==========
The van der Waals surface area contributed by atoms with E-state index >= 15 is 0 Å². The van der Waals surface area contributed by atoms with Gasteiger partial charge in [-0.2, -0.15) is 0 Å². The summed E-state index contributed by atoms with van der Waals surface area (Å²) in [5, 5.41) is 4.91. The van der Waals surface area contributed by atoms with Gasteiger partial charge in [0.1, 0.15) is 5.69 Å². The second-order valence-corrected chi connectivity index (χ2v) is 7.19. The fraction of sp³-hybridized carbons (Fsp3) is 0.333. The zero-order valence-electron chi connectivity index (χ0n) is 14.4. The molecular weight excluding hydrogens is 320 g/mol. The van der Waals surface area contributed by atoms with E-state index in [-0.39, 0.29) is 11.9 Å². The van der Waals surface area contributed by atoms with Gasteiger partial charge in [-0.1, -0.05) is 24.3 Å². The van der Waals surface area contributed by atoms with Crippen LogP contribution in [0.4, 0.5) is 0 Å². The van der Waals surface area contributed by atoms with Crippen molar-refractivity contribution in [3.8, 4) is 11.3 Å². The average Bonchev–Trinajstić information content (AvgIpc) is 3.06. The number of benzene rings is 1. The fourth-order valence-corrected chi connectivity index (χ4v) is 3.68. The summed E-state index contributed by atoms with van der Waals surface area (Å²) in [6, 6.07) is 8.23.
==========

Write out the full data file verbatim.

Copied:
The van der Waals surface area contributed by atoms with E-state index >= 15 is 0 Å². The van der Waals surface area contributed by atoms with Gasteiger partial charge in [-0.2, -0.15) is 0 Å². The summed E-state index contributed by atoms with van der Waals surface area (Å²) in [5, 5.41) is 4.91. The van der Waals surface area contributed by atoms with Gasteiger partial charge in [0.1, 0.15) is 5.69 Å². The second-order valence-corrected chi connectivity index (χ2v) is 7.19. The fraction of sp³-hybridized carbons (Fsp3) is 0.333. The zero-order valence-electron chi connectivity index (χ0n) is 14.4. The molecular weight excluding hydrogens is 320 g/mol. The van der Waals surface area contributed by atoms with E-state index in [-0.39, 0.29) is 11.9 Å². The van der Waals surface area contributed by atoms with Gasteiger partial charge in [-0.1, -0.05) is 24.3 Å². The van der Waals surface area contributed by atoms with Crippen LogP contribution in [0.4, 0.5) is 0 Å². The van der Waals surface area contributed by atoms with Crippen molar-refractivity contribution in [3.8, 4) is 11.3 Å². The average Bonchev–Trinajstić information content (AvgIpc) is 3.06. The number of benzene rings is 1. The fourth-order valence-corrected chi connectivity index (χ4v) is 3.68. The summed E-state index contributed by atoms with van der Waals surface area (Å²) in [6, 6.07) is 8.23.